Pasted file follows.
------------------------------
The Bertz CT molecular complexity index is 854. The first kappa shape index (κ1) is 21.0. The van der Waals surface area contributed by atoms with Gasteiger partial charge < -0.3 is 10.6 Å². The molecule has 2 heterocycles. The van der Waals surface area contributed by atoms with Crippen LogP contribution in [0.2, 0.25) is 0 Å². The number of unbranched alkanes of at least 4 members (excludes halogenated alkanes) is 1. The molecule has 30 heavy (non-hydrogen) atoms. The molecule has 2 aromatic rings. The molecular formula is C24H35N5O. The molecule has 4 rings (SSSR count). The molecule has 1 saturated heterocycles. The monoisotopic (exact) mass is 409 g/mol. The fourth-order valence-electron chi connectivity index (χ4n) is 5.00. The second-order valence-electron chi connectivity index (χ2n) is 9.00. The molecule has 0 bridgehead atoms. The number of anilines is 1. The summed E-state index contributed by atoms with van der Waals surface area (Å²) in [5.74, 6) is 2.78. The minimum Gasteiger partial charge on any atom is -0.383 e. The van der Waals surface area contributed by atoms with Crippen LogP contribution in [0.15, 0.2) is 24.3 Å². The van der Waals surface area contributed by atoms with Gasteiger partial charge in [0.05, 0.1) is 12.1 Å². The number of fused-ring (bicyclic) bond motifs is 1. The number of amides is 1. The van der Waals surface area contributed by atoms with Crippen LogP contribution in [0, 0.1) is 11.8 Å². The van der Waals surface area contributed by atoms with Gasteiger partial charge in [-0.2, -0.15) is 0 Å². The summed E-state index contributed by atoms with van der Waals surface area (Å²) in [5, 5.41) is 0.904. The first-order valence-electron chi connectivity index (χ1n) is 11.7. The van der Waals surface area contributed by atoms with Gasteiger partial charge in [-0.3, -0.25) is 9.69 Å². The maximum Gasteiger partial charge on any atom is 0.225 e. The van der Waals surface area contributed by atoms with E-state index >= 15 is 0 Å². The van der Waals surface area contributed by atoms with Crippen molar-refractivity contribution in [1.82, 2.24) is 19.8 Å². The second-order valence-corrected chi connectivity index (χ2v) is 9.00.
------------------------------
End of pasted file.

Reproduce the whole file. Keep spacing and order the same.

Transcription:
The Bertz CT molecular complexity index is 854. The first kappa shape index (κ1) is 21.0. The van der Waals surface area contributed by atoms with Gasteiger partial charge < -0.3 is 10.6 Å². The molecule has 2 heterocycles. The van der Waals surface area contributed by atoms with Crippen LogP contribution in [0.2, 0.25) is 0 Å². The number of unbranched alkanes of at least 4 members (excludes halogenated alkanes) is 1. The molecule has 30 heavy (non-hydrogen) atoms. The molecule has 2 aromatic rings. The molecular formula is C24H35N5O. The molecule has 4 rings (SSSR count). The molecule has 1 saturated heterocycles. The monoisotopic (exact) mass is 409 g/mol. The fourth-order valence-electron chi connectivity index (χ4n) is 5.00. The second-order valence-electron chi connectivity index (χ2n) is 9.00. The molecule has 0 bridgehead atoms. The number of anilines is 1. The summed E-state index contributed by atoms with van der Waals surface area (Å²) in [5.74, 6) is 2.78. The minimum Gasteiger partial charge on any atom is -0.383 e. The van der Waals surface area contributed by atoms with Crippen LogP contribution in [0.15, 0.2) is 24.3 Å². The van der Waals surface area contributed by atoms with Gasteiger partial charge in [0.05, 0.1) is 12.1 Å². The number of fused-ring (bicyclic) bond motifs is 1. The number of amides is 1. The van der Waals surface area contributed by atoms with Crippen LogP contribution in [0, 0.1) is 11.8 Å². The van der Waals surface area contributed by atoms with Gasteiger partial charge in [-0.2, -0.15) is 0 Å². The summed E-state index contributed by atoms with van der Waals surface area (Å²) in [5, 5.41) is 0.904. The first-order valence-electron chi connectivity index (χ1n) is 11.7. The van der Waals surface area contributed by atoms with Gasteiger partial charge in [-0.3, -0.25) is 9.69 Å². The maximum Gasteiger partial charge on any atom is 0.225 e. The van der Waals surface area contributed by atoms with E-state index >= 15 is 0 Å². The van der Waals surface area contributed by atoms with Crippen molar-refractivity contribution in [1.82, 2.24) is 19.8 Å². The second-order valence-corrected chi connectivity index (χ2v) is 9.00.